• Report this Comment On June 12, 2012, at 5:35 PM, ETFsRule wrote:

    "I'd love to know the economic method you used to determine that the government interventions from 2008-2012 produced a more robust economy than a world from 2008-2012 without those government interventions."

    http://krugman.blogs.nytimes.com/2012/02/18/austerity-and-gr...

    Does his scatter plot represent a flawless, controlled experiment? Of course not. But it's still a heck of a lot more convincing than any argument presented by the anti-Keynesian crowd.

  • Report this Comment On June 12, 2012, at 5:37 PM, ETFsRule wrote:

    "I'd love to know the economic method you used to determine that the government interventions from 2008-2012 produced a more robust economy than a world from 2008-2012 without those government interventions."

    http://krugman.blogs.nytimes.com/2012/02/18/austerity-and-gr...

    Yes, I understand that it's not a flawless, controlled experiment. But it's still pretty good, and much more convincing than any evidence put forth by the anti-Keynesian crowd.

  • Report this Comment On June 12, 2012, at 5:37 PM, ETFsRule wrote:

    yup, double post, nice

  • Report this Comment On June 12, 2012, at 5:39 PM, whereaminow wrote:

    Morgan,

    ---->WW2 debt was never "paid off" <----

    That's not technically correct. All debt agreements - even public sector - have maturity lengths. That new debt was ADDED while the old debt was being paid does not change the fact that the old debts were paid.

    If my family continued to borrow for generations (like a government) with each debt being used to pay off the previous (as well as pay for new stuff), we wouldn't say that my Great Grandfather's debts were never paid off.

    David in Liberty

  • Report this Comment On June 12, 2012, at 5:41 PM, whereaminow wrote:

    Hi ETFs,

    1. Yep, that has nothing to do with what I asked the Obama worshipper above.

    2. Krugman has already been raked over the coals by about a dozen economists for that post.

    http://consultingbyrpm.com/blog/2012/05/thoughts-and-links-o...

    3. I don't support austerity as defined by modern economists.

    David in Liberty

  • Report this Comment On June 12, 2012, at 5:41 PM, TMFMorgan wrote:

    OK, "paid off" is incorrect. "The nominal debt load was never significantly pared down after WW2" is, and serves the same purpose in the comment.

  • Report this Comment On June 12, 2012, at 5:46 PM, Milligram46 wrote:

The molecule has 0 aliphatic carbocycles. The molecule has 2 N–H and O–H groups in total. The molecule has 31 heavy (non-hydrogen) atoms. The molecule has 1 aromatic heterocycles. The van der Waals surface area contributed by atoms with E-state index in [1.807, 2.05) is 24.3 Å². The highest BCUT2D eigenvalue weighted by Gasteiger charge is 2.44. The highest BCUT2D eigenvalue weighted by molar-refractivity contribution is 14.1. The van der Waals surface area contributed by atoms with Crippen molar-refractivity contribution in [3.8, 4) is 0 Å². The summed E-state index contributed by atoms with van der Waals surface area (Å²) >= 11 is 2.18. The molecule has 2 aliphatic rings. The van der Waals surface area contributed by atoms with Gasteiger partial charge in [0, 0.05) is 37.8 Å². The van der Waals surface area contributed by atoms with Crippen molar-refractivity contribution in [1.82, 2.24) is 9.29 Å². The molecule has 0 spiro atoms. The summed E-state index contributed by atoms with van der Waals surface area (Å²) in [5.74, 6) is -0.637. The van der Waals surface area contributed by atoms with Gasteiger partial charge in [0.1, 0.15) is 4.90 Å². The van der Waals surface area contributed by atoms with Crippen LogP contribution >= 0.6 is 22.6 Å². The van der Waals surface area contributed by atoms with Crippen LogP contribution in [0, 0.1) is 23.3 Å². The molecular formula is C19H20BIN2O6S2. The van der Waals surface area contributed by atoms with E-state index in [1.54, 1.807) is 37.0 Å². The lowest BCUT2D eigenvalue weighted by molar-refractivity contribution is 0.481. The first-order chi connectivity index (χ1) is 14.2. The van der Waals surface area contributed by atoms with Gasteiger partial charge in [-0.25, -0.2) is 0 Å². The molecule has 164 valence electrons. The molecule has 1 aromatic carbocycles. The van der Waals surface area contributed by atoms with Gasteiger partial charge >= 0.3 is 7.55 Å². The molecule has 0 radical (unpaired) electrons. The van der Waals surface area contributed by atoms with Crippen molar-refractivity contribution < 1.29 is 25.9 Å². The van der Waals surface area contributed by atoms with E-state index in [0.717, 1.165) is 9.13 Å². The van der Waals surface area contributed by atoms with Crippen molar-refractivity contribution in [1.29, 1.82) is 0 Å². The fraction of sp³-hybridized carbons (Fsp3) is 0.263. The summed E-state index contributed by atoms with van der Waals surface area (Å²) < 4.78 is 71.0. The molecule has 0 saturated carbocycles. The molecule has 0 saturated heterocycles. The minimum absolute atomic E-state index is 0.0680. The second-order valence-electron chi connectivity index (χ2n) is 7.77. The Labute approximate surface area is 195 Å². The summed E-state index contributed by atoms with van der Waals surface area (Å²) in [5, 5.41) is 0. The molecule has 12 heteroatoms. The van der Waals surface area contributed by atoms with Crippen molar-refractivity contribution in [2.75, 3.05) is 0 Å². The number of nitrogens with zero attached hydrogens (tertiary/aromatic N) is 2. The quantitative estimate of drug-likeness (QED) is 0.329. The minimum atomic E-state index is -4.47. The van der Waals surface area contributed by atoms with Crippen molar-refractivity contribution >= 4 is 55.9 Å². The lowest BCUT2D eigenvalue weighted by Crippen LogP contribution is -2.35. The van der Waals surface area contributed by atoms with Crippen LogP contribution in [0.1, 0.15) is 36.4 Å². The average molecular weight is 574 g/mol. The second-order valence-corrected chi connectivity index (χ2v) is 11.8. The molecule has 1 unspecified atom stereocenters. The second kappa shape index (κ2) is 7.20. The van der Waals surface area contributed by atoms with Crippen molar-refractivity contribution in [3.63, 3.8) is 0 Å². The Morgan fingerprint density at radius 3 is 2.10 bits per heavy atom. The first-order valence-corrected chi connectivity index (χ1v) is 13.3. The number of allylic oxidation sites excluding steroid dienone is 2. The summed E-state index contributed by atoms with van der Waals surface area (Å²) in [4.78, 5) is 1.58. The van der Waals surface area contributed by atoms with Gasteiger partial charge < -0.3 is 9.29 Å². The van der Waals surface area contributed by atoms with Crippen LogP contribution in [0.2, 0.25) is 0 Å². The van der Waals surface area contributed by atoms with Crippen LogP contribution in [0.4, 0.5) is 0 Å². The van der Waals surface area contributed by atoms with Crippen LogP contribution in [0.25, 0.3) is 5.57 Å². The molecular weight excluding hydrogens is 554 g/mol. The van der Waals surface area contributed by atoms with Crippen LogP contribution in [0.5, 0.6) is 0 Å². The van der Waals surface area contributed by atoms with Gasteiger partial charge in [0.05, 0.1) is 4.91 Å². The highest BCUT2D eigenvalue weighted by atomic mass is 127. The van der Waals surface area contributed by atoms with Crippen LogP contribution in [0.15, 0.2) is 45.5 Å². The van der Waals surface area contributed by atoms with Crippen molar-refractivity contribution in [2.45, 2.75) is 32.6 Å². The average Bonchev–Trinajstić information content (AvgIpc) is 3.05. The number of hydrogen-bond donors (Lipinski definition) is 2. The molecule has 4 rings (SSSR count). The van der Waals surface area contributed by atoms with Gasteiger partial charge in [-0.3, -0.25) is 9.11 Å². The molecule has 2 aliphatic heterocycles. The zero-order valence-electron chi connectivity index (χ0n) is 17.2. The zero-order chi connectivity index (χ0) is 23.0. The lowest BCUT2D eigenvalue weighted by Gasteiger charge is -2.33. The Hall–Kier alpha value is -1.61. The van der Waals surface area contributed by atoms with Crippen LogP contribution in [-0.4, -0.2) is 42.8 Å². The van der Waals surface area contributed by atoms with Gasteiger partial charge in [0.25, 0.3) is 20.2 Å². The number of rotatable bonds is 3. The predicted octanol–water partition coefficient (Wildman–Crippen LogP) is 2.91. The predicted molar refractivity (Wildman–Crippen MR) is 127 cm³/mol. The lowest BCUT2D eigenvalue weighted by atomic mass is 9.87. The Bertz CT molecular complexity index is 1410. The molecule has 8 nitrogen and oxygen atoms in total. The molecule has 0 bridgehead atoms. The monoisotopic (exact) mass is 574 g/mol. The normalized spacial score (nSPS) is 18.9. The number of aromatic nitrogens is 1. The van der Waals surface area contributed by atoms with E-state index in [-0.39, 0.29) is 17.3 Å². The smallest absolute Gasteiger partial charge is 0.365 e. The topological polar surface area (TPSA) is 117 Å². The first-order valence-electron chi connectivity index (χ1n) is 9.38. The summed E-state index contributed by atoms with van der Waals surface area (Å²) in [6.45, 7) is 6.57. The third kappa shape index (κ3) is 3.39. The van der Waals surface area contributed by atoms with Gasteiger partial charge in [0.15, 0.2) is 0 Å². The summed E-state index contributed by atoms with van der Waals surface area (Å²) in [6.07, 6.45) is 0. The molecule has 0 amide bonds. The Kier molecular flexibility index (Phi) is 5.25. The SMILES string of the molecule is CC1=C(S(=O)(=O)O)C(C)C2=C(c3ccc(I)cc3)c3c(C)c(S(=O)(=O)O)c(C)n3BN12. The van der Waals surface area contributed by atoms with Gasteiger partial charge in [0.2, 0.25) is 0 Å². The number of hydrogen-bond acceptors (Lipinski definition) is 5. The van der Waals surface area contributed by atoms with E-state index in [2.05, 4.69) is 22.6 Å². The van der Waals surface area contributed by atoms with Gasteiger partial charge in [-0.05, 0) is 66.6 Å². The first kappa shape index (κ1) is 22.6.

@PedalHard41

    ...Seen this before; I counter with the notion that it isn't "consumers", it's the dealer. Vehicles are being sold to dealers, floor-planned by financial institutions, and sitting on the lot. There's an amazing inventory at every dealer. So, if these data were supported by new vehicle state registrations, then I'd believe it...

    Not true. Although dealer inventory foreign and domestic has grown in the last year, it is no where near 2007 or early 2008 levels. Foreign makes inventory level (as a whole) sit at around 45 days. In the car business 60 days is more optimal. That gives you adequate inventory to meet, "I want it this way with these options" buyers without having stuff sit around too long.

    Domestic inventory (as a whole) is at 67 days - pretty close to optimal. GM's truck inventory is skewing that number a bit (as a whole the skew would be just a few days) because GM ramped up inventory on 2012 production. They are going to have an extended shut down of production as they retool for the 2013 model refresh - so that inventory will be churned through.

    So right now, inventory levels are pretty normal. Car sales are at a high rate, and the recent sales tax collection data coming from the states that collect such things supports the numbers of high auto sales.

  • Report this Comment On June 12, 2012, at 5:49 PM, Milligram46 wrote:

    @Darwood11

    Today, about 70% of Toyotas sold in the United States are built in North America. About 85% of Hondas sold in the United States are built in North America. What "is" an American car anymore is an illusion.

    At the end of the day, Toyota and Honda count their profits in Yen, not US dollars (ya ya, you can buy Toyota stock, it's traded here I get it).

    The bigger win is state coffers starved of sales taxes and the local economy. People don't realize how much many car dealerships do for the local economy far beyond the sales of cars (like donate cars to the high school for student driver education, or sponsor the little league team...)

  • Report this Comment On June 12, 2012, at 5:49 PM, dcorley wrote:

    This started out with automobiles.

    Is ending with economic theory. It would seem to me that economists should be the richest people on the planet.

    How come they're not?

    My Toyota is 14 years old. So is my Ford truck.